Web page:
As a young girl, Corinne (McKenzie Turner) gives herself to God out of curiosity. As a new mother, Corinne (Taissa 'sister of Vera' Farmiga) gives herself to God out of gratitude. But after two more children and a husband whose outlook on their marriage is entirely guided by the laws of their evangelical Christian church, Corinne begins to struggle to find "Higher Ground."
Laura's Review: C+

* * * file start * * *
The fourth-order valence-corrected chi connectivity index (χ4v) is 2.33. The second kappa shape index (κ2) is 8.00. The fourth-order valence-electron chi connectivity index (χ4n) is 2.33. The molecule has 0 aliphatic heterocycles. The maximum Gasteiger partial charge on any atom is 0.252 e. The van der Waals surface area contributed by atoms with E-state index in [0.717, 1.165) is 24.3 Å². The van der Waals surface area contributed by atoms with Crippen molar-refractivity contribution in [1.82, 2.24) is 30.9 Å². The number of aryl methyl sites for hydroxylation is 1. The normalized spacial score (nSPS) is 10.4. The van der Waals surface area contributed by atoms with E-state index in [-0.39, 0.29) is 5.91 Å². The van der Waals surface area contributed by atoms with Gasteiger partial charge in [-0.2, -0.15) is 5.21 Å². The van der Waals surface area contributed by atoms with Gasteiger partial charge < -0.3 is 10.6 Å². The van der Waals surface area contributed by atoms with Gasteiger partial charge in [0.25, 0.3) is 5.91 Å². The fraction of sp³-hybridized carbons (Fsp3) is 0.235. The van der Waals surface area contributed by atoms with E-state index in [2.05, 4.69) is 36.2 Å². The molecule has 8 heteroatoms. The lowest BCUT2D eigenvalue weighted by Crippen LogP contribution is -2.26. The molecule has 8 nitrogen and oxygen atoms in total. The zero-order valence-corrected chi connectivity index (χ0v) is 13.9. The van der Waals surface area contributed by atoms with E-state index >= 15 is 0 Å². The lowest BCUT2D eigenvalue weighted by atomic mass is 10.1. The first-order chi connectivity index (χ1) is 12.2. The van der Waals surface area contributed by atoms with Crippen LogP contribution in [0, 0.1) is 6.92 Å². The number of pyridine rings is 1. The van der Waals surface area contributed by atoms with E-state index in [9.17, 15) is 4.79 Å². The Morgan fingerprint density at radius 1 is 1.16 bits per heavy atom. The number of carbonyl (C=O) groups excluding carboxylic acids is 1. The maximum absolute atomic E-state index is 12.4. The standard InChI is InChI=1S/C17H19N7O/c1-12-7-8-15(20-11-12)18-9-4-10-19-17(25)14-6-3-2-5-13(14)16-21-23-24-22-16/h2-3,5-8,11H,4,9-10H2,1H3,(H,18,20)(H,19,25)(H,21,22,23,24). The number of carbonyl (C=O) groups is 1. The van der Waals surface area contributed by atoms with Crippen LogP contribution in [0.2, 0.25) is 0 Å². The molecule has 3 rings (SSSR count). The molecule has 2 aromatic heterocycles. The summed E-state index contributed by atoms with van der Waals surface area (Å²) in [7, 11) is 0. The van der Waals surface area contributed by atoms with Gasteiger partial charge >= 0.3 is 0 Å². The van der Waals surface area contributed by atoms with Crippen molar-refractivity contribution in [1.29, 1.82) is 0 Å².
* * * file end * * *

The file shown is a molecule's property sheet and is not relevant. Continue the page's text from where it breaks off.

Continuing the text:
Making her directorial debut behind the camera while starring in front of it, Vera Farmiga ("Up in the Air," "Source Code") proves herself adept at forging various relationships on screen, but awkward when it comes to jumping timelines, symbolism and fantasy. Farmiga herself is quite compelling exploring one woman's spiritual journey during the onset of the women's liberation movement, especially as caught between free spirit best friend Annika (Dagmara Dominczyk, "Running with Scissors") and judgmental pastor's wife Deborah (Barbara Tuttle), but her destination is ambiguous. Carolyn Briggs and Tim Metcalfe ("Haunting in Connecticut") have adapted Briggs’ memoir, 'This Dark World,' and Farmiga concentrates as much on Corinne's sexual life as her spiritual one. She segues from the adult Corinne's born again Baptism with an underwater POV shot that brings us to Corinne as a child gazing up from within a tub (this kind of literal parallelism is overused and wears thin). In her farmhouse kitchen, she plays with a baby pig as she observes her father CW (John Hawkes, "Winter's Bone") playfully mounting his very pregnant wife Kathleen (Donna Murphy, "The Fountain," "Tangled") from behind. Later, when the teenaged Corinne loses her virginity to Ethan (Boyd Holbrook), the crush-worthy lead singer of The Renegades, she does so in a field, her attention taken by an approaching sow. (Why is lovemaking associated with pigs in happy scenes? Sex in both marriages sours later.) A shotgun marriage follows. When Ethan drives the Renegades' tour bus off the road into a river yet still manages to save baby Abby, the young couple see it as a sign to give their lives to God. And poof - suddenly Farmiga's younger sister has been replaced by herself and, more jarringly, Holbrook's been swapped out for Joshua Leonard ("The Blair Witch Project," "Humpday") who bears no resemblance. We've only jumped ahead about five years and yet the change in casting is so disorienting it takes a minute or two to realize we're with the same characters. Pastor Bill observes trouble in the marriage and so Ethan listens to a 'Jesus Likes Sex' tape on how to please their wives with Pastor Bill (Norbert Leo Butz, "Dan in Real Life," "Fair Game") and his not-quite-communal hippie group. Meanwhile Corinne's laughing at her friend Nika's naughty attempt to talk their way out of a speeding ticket (on a country road in the middle of nowhere?). Nika so adores sex with her plain husband Ned (Michael Chernus, "The Messenger") her bedroom is plastered with drawings she's made of his penis, which she calls Shamu. When she encourages Corinne to do the same the result looks like an asparagus stalk, a very thin one. Annika is so spiritual, she speaks in tongues. Try as she might, Corinne can't find the same inspiration and is frustrated - why is her friend's life so full and hers so lacking? Then, as if punishment for her happiness, God delivers a cruel blow to Annika which shakes Corinne's faith. Corinne begins to stand up for herself when her church, and therefore her husband, expect their wives to be subservient. Farmiga makes wonder and a love of life so evident in her scenes with Dominczyk, one wishes she'd laid the groundwork for Corinne's growing sexual apathy towards Ethan more deftly than replacing the actor with a less attractive one. We do see her pleasure when other men take notice. Later, she makes her unrequited lust evident Luke (Ebon Moss-Bachrach, TV's 'Damages'), a parishioner she sparks with, finds his own woman. That turns to wistful, wiser acceptance when she spies postman Liam (Sean Mahon), a potential romantic interest after she leaves Ethan, with his heretofore unmentioned wife. Farmiga shows a real talent for expressing complex thoughts through her actors' facial expressions (there's a lovely late wordless scene between the remarried Kathleen and CW and once Corinne's marriage breaks down Farmiga and Leonard convey their sexual disconnect with few words). But then there are her flights of fancy, all of which fall flat. When her childhood pastor (Bill Irwin, "Rachel Getting Married") appears to admire her mother's décolletage more than her own salvation, Farmiga flashes to the two adults flopping around on a church bench. Deborah's admonishment that a dress might be too revealing flashes to the pregnant Corinne voguing in a full length mirror attired in black lingerie. Lines of dialogue are repeated over time, intended to have ironic weight the second time around, but when Corinne literally finds herself 'outside with the dogs,' it's hard not to laugh. This was certainly an offbeat project to take on as a filmmaking debut and Farmiga puts herself out there in tackling it. Her direction of actors is heavenly but her vision struggles in purgatory. "Higher Ground" is uneven but Farmiga's ambition is to be admired.